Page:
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Charitable Donations during Tough Economic Times

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# Monday, 02 February 2009
Monday, 02 February 2009 14:14:35 (GMT Standard Time, UTC+00:00) ( General Life | Term Life | Whole Life )

Canadian charities are facing a reduction in charitable donations due to the global financial crisis. An open letter was sent to the Prime Minister as well as the Finance Minister that was published in Canadian newspapers. The letter asked for tax breaks for corporate as well individual donations in order to increase charitable giving for Canadian charities.

Under the current laws, individuals and/or corporations can donate shares of publicly traded companies and do not have to pay the capital gains tax. The open letter asked for this same exemption for donations of private company shares as well as real estate. This would put Canada in the same playing field as the United States, and is expected to dramatically increase charitable donations. Currently a tax receipt is issued for donations of real estate and private shares, but a capital gains tax still must be paid on these types of donations.

Donating to charity is not only a great way to help the community, but also for financial planning due to the tax credits. In order to benefit from the tax credits, donors are required to donate to a registered charity. Currently qualified donees include:

• Registered Canadian charities;
• Registered Canadian amateur athletic associations;
• Prescribed universities outside of Canada;
• Charitable organizations outside of Canada that the Government of Canada has made a donation to in the current or previous tax year;
• The Government of Canada, a province, and/or a territory;
• Tax-exempt Canadian housing corporations that provide only low-cost housing for seniors;
• Municipal and/or public bodies that perform a function of government in Canada;
• The United Nations and its agencies.

Donations made to a registered charity do not have to be claimed in the current year, but can be used on any tax return for any of the next five years. Donations can only be claimed once. Tax credits that are carried forward from a previous year must be used before tax credits for gifts in the current year can be applied. When claiming a donation from a previous year, a note should be attached to the return indicating the year in which the receipt was submitted, as well as the portion of the eligible amount you are claiming for the current year and the amount that will be carried forward. Receipts can also be combined with those of a person's spouse/common-law partner and be claimed together on one tax return that will allow for the highest tax credit rate.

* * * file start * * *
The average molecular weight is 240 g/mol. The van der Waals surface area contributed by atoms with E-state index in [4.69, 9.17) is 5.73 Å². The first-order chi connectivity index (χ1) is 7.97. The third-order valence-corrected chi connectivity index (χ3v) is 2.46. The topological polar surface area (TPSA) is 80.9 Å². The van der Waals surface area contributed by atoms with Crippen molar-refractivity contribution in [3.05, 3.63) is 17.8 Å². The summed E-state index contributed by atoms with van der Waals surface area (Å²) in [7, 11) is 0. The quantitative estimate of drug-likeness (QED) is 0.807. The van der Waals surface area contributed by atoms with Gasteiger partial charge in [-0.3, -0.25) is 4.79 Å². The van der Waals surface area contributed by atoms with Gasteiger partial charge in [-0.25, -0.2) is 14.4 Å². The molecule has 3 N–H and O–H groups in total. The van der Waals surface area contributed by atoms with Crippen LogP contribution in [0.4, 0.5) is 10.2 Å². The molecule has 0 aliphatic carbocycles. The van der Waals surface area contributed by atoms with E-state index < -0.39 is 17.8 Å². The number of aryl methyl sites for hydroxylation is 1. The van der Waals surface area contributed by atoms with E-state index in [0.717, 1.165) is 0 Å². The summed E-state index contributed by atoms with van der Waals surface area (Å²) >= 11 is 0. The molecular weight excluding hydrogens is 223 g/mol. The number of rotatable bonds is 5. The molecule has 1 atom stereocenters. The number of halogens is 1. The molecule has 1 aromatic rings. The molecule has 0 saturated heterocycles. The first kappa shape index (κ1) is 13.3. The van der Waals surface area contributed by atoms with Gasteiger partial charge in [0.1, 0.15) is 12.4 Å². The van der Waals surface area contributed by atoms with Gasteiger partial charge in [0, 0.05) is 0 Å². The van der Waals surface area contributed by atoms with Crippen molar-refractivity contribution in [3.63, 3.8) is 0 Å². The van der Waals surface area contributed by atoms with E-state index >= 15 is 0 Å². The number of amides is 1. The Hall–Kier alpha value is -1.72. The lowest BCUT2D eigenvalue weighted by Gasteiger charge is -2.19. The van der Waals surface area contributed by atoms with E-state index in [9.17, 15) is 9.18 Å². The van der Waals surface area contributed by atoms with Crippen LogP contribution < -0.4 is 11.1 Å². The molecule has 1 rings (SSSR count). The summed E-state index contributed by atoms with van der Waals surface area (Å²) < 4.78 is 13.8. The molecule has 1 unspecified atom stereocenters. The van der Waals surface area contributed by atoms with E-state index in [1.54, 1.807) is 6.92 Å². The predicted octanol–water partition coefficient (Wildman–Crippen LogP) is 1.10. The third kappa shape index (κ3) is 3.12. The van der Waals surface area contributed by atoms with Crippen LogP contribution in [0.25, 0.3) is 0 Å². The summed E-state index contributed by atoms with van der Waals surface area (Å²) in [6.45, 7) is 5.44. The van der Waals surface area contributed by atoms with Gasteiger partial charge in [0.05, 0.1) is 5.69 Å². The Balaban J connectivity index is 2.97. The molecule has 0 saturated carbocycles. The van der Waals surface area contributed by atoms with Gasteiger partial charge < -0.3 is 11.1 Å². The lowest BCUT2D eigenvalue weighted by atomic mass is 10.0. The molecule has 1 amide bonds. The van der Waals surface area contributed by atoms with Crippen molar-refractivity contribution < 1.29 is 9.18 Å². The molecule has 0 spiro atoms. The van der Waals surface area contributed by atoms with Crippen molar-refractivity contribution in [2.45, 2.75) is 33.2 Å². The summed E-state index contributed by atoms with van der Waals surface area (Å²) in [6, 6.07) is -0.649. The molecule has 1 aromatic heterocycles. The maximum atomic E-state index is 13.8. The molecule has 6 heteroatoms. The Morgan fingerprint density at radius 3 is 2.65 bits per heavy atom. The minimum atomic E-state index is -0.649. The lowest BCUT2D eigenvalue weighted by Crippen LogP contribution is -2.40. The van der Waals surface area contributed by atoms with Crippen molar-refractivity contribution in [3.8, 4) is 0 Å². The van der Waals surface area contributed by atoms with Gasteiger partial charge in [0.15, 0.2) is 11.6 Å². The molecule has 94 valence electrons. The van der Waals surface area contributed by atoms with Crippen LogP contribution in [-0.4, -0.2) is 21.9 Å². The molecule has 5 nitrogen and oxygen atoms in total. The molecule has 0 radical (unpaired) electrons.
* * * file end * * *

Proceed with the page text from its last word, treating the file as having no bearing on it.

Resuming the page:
Currently, the first $200 that is donated is eligible for a federal tax credit of 15% of the amount donated. For amounts after the initial $200, the federal tax credit is increased to 29% of the remainder. All or a part of this amount is eligible generally up to 75% of the net income. Provincial tax credits are also available; these will vary among the provinces.

For those Canadians who wish to donate to charity and claim the tax credits, only donations made to a registered charity will be allowed. A list of registered charities can be found at the Canada Revenue Agency website. This also provides information regarding any charity that has had their status revoked, as well as new charities that have been registered within the past year. Life insurance policies can also be used to donate to charity, as well as property/cash gifts. When using a policy to donate the donor can either gift the ownership of an existing policy or allow the charity to take out a policy on the donor's life. In either circumstance the charity becomes the legal owner of the policy. When gifting an existing policy, the cash surrender value minus any outstanding policy loans plus any accumulated dividends and/or interest will be considered the fair market value. This amount will then be eligible for a tax receipt. If the donor pays the premiums for a policy in which the charity is the beneficiary, these payments are considered a charitable donation and can be issued a tax receipt yearly for the premiums paid. For more information regarding this charitable donation option, visit Life-Quotes.ca

 

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